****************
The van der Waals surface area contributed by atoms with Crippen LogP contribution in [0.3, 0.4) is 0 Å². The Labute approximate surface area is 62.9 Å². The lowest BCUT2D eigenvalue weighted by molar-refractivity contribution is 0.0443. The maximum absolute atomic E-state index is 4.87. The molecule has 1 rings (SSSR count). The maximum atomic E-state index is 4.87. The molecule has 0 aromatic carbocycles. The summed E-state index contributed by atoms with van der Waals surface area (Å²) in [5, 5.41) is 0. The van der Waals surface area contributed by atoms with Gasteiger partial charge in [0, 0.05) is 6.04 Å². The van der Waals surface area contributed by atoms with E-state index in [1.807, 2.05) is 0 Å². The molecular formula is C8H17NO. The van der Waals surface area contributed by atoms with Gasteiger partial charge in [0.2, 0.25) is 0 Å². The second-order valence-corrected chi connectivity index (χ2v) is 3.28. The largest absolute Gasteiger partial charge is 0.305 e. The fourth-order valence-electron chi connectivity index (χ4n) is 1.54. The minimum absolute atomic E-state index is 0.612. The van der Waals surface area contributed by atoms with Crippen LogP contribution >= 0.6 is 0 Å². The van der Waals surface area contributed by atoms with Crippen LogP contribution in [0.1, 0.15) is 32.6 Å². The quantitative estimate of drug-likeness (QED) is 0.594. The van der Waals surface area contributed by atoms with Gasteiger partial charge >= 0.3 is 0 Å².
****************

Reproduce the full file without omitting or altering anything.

The van der Waals surface area contributed by atoms with Crippen LogP contribution in [0.3, 0.4) is 0 Å². The Labute approximate surface area is 62.9 Å². The lowest BCUT2D eigenvalue weighted by molar-refractivity contribution is 0.0443. The maximum absolute atomic E-state index is 4.87. The molecule has 1 rings (SSSR count). The maximum atomic E-state index is 4.87. The molecule has 0 aromatic carbocycles. The summed E-state index contributed by atoms with van der Waals surface area (Å²) in [5, 5.41) is 0. The van der Waals surface area contributed by atoms with Gasteiger partial charge in [0, 0.05) is 6.04 Å². The van der Waals surface area contributed by atoms with E-state index in [1.807, 2.05) is 0 Å². The molecular formula is C8H17NO. The van der Waals surface area contributed by atoms with Gasteiger partial charge in [0.2, 0.25) is 0 Å². The second-order valence-corrected chi connectivity index (χ2v) is 3.28. The largest absolute Gasteiger partial charge is 0.305 e. The fourth-order valence-electron chi connectivity index (χ4n) is 1.54. The minimum absolute atomic E-state index is 0.612. The van der Waals surface area contributed by atoms with Crippen LogP contribution >= 0.6 is 0 Å². The van der Waals surface area contributed by atoms with Crippen LogP contribution in [0.1, 0.15) is 32.6 Å². The quantitative estimate of drug-likeness (QED) is 0.594. The van der Waals surface area contributed by atoms with Gasteiger partial charge >= 0.3 is 0 Å².